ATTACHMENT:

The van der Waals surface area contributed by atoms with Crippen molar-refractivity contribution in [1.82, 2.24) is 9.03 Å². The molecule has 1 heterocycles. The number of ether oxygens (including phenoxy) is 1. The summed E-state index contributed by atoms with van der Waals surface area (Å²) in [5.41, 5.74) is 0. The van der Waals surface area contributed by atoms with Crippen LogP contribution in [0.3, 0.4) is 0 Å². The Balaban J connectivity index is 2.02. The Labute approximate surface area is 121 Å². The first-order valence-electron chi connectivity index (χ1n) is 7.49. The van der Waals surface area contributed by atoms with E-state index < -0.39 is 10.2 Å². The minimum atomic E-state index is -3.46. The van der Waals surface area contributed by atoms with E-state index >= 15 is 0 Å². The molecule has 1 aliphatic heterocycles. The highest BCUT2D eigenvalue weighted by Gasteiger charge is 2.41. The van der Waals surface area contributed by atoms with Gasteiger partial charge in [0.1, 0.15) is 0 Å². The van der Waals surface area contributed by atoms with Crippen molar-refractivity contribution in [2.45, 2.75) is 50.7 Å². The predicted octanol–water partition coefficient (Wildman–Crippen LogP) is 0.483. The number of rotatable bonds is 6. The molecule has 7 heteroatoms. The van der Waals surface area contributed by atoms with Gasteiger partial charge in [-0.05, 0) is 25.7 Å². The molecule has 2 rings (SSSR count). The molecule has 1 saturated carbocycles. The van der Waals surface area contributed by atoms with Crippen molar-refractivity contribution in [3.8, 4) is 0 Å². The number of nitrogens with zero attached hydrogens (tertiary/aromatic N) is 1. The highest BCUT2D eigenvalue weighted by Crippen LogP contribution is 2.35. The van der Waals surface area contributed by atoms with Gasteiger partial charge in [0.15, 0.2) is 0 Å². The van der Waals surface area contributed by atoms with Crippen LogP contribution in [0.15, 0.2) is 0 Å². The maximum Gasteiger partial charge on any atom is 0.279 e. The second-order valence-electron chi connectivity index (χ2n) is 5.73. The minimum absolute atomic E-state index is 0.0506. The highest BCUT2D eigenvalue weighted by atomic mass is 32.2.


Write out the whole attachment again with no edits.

The van der Waals surface area contributed by atoms with Crippen molar-refractivity contribution in [1.82, 2.24) is 9.03 Å². The molecule has 1 heterocycles. The number of ether oxygens (including phenoxy) is 1. The summed E-state index contributed by atoms with van der Waals surface area (Å²) in [5.41, 5.74) is 0. The van der Waals surface area contributed by atoms with Crippen LogP contribution in [0.3, 0.4) is 0 Å². The Balaban J connectivity index is 2.02. The Labute approximate surface area is 121 Å². The first-order valence-electron chi connectivity index (χ1n) is 7.49. The van der Waals surface area contributed by atoms with E-state index < -0.39 is 10.2 Å². The minimum atomic E-state index is -3.46. The van der Waals surface area contributed by atoms with E-state index >= 15 is 0 Å². The molecule has 1 aliphatic heterocycles. The highest BCUT2D eigenvalue weighted by Gasteiger charge is 2.41. The van der Waals surface area contributed by atoms with Gasteiger partial charge in [0.1, 0.15) is 0 Å². The van der Waals surface area contributed by atoms with Crippen molar-refractivity contribution in [2.45, 2.75) is 50.7 Å². The predicted octanol–water partition coefficient (Wildman–Crippen LogP) is 0.483. The number of rotatable bonds is 6. The molecule has 7 heteroatoms. The van der Waals surface area contributed by atoms with Gasteiger partial charge in [-0.05, 0) is 25.7 Å². The molecule has 2 rings (SSSR count). The molecule has 1 saturated carbocycles. The van der Waals surface area contributed by atoms with Crippen molar-refractivity contribution in [3.8, 4) is 0 Å². The number of nitrogens with zero attached hydrogens (tertiary/aromatic N) is 1. The highest BCUT2D eigenvalue weighted by Crippen LogP contribution is 2.35. The van der Waals surface area contributed by atoms with Gasteiger partial charge in [0.15, 0.2) is 0 Å². The van der Waals surface area contributed by atoms with Crippen LogP contribution in [0.15, 0.2) is 0 Å². The maximum Gasteiger partial charge on any atom is 0.279 e. The second-order valence-electron chi connectivity index (χ2n) is 5.73. The minimum absolute atomic E-state index is 0.0506. The highest BCUT2D eigenvalue weighted by atomic mass is 32.2.